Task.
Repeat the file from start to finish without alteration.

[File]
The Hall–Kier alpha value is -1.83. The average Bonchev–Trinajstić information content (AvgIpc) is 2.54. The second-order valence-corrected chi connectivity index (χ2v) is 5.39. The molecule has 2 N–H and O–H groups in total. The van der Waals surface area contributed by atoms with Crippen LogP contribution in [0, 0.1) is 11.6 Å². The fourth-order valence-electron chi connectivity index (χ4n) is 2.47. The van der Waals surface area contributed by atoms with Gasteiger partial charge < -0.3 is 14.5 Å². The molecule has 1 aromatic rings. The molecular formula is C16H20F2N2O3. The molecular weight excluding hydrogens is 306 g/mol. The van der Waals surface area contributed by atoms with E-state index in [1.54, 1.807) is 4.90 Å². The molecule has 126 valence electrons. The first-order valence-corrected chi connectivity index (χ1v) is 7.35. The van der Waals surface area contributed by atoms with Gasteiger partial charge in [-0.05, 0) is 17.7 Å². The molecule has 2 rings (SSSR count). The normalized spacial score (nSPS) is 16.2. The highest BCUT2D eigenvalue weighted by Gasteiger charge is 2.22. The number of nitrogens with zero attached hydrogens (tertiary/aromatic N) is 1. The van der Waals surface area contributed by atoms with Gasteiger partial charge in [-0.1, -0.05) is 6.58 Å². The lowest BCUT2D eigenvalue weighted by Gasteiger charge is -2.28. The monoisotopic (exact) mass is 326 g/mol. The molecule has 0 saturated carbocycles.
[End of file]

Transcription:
The Hall–Kier alpha value is -1.83. The average Bonchev–Trinajstić information content (AvgIpc) is 2.54. The second-order valence-corrected chi connectivity index (χ2v) is 5.39. The molecule has 2 N–H and O–H groups in total. The van der Waals surface area contributed by atoms with Crippen LogP contribution in [0, 0.1) is 11.6 Å². The fourth-order valence-electron chi connectivity index (χ4n) is 2.47. The van der Waals surface area contributed by atoms with Gasteiger partial charge < -0.3 is 14.5 Å². The molecule has 1 aromatic rings. The molecular formula is C16H20F2N2O3. The molecular weight excluding hydrogens is 306 g/mol. The van der Waals surface area contributed by atoms with E-state index in [1.54, 1.807) is 4.90 Å². The molecule has 126 valence electrons. The first-order valence-corrected chi connectivity index (χ1v) is 7.35. The van der Waals surface area contributed by atoms with Gasteiger partial charge in [-0.05, 0) is 17.7 Å². The molecule has 2 rings (SSSR count). The normalized spacial score (nSPS) is 16.2. The highest BCUT2D eigenvalue weighted by Gasteiger charge is 2.22. The number of nitrogens with zero attached hydrogens (tertiary/aromatic N) is 1. The van der Waals surface area contributed by atoms with Gasteiger partial charge in [-0.1, -0.05) is 6.58 Å². The lowest BCUT2D eigenvalue weighted by Gasteiger charge is -2.28. The monoisotopic (exact) mass is 326 g/mol. The molecule has 0 saturated carbocycles.